It’s almost impossible to imagine Bruce Springsteen’s predicament back in 1977. Two years earlier, Springsteen and the E Street Band released the epic Born to Run, arguably the greatest rock album of all time. The record had everything: great hooks on every track, lyrical beauty, and in its two cornerstone pieces, “Backstreets” and “Jungleland”, a sweeping operatic majesty. The album was mythic urban romance writ large. But after that big noise, silence. A lawsuit from the band’s manager, Mike Appel, prevented Springsteen from recording for close to three years, an eternity in the ‘70s music industry. By 1978, Springsteen was the invisible man in American music.


The Promise: The Making of Darkness on the Edge of Town is a documentary of Springsteen and the E-Street Band recording their 1978 album, Darkness on the Edge of Town, the crucial follow-up to Born to Run (for brevity and clarity, I’ll refer to the documentary as The Promise and the album as simply Darkness). The stakes are remarkably high and the film is reminiscent of the Beatles’ Let It Be, as we glimpse a band under the pressure of expectations. Darkness is a flawed album, and The Promise reveals why. Back in the studio after years of exile, Springsteen is determined to make an album that reflects the betrayal and disappointment of the last three years. The documentary shows Springsteen and the E-Street band in the studio, banging out song after song, take after take. It’s fascinating to see Springsteen and his band mates at the zenith of their powers.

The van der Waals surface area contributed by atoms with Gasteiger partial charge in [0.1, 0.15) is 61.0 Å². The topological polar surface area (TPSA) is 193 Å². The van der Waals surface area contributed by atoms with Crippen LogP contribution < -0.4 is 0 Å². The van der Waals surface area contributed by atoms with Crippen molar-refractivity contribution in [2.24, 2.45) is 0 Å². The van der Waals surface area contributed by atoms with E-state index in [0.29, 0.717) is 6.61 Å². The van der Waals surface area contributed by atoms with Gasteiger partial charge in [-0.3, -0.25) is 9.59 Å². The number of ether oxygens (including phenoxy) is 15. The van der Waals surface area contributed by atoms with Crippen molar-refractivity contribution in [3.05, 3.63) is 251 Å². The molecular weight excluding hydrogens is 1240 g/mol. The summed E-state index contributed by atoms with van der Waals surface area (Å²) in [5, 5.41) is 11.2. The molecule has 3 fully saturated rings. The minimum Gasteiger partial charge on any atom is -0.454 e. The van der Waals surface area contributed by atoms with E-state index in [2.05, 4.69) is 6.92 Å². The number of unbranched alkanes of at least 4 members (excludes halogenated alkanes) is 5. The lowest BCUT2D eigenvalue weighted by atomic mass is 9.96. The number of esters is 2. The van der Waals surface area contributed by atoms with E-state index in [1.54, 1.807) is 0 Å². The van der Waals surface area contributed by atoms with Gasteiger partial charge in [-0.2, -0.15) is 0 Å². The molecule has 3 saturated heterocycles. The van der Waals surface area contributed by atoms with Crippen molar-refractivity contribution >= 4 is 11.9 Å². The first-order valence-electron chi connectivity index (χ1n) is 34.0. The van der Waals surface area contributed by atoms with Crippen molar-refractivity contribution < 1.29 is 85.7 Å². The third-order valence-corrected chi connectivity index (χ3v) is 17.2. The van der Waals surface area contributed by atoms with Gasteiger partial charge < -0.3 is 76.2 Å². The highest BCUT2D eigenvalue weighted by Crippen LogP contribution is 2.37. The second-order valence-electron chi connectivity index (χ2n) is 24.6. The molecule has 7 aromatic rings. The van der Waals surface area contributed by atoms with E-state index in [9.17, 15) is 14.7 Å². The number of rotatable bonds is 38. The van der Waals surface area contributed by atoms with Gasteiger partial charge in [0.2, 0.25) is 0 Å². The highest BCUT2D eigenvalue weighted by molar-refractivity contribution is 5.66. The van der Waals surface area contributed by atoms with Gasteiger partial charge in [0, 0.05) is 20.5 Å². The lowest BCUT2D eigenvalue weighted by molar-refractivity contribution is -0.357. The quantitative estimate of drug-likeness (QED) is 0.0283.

Bookmark and Share
Text:AAA
Monday, Nov 1, 2010
"Night Flight" and "Exorcism" form the a- and b-sides to the imaginary 7” single that could have come from Ennio Morricone's soundtrack to The Exorcist II: The Heretic.

“Night Flight” is perhaps the scariest and most effectively ambient of the thirteen tracks offered by Ennio Morricone on the soundtrack to Exorcist II: The Heretic. It moves slowly, echoing beautifully thin strings and pads beneath an atmosphere that evolves into full-on soundscape, incorporating the various “post-exotica” elements with which many of the album’s other songs are befit: There comes the whip cracks and babbling, the moans, chanting, and simple skin-drum sequences. It builds over five long minutes into an orgiastic climax, finally including hints of the film’s coda, sounding much at its denouement like the filmic satanic cult of Rosemary’s Baby (1968), preparing to defile and ravage. This track is interrupted in its playlist sequence by “Interrupted Melody”, a tune elsewhere examined in this series, followed by the closing song, “Exorcism”, a 58-second queue in which George Crumb’s threnody “Night of the Electric Insects” is channeled for the last time on the soundtrack. There is a flute sequence, a woman’s aria, bells do chime. It concludes The Heretic and tells us something: This is not over.


Now on PopMatters
PM Picks
Announcements

© 1999-2014 PopMatters.com. All rights reserved.
PopMatters.com™ and PopMatters™ are trademarks
of PopMatters Media, Inc.

PopMatters is wholly independently owned and operated.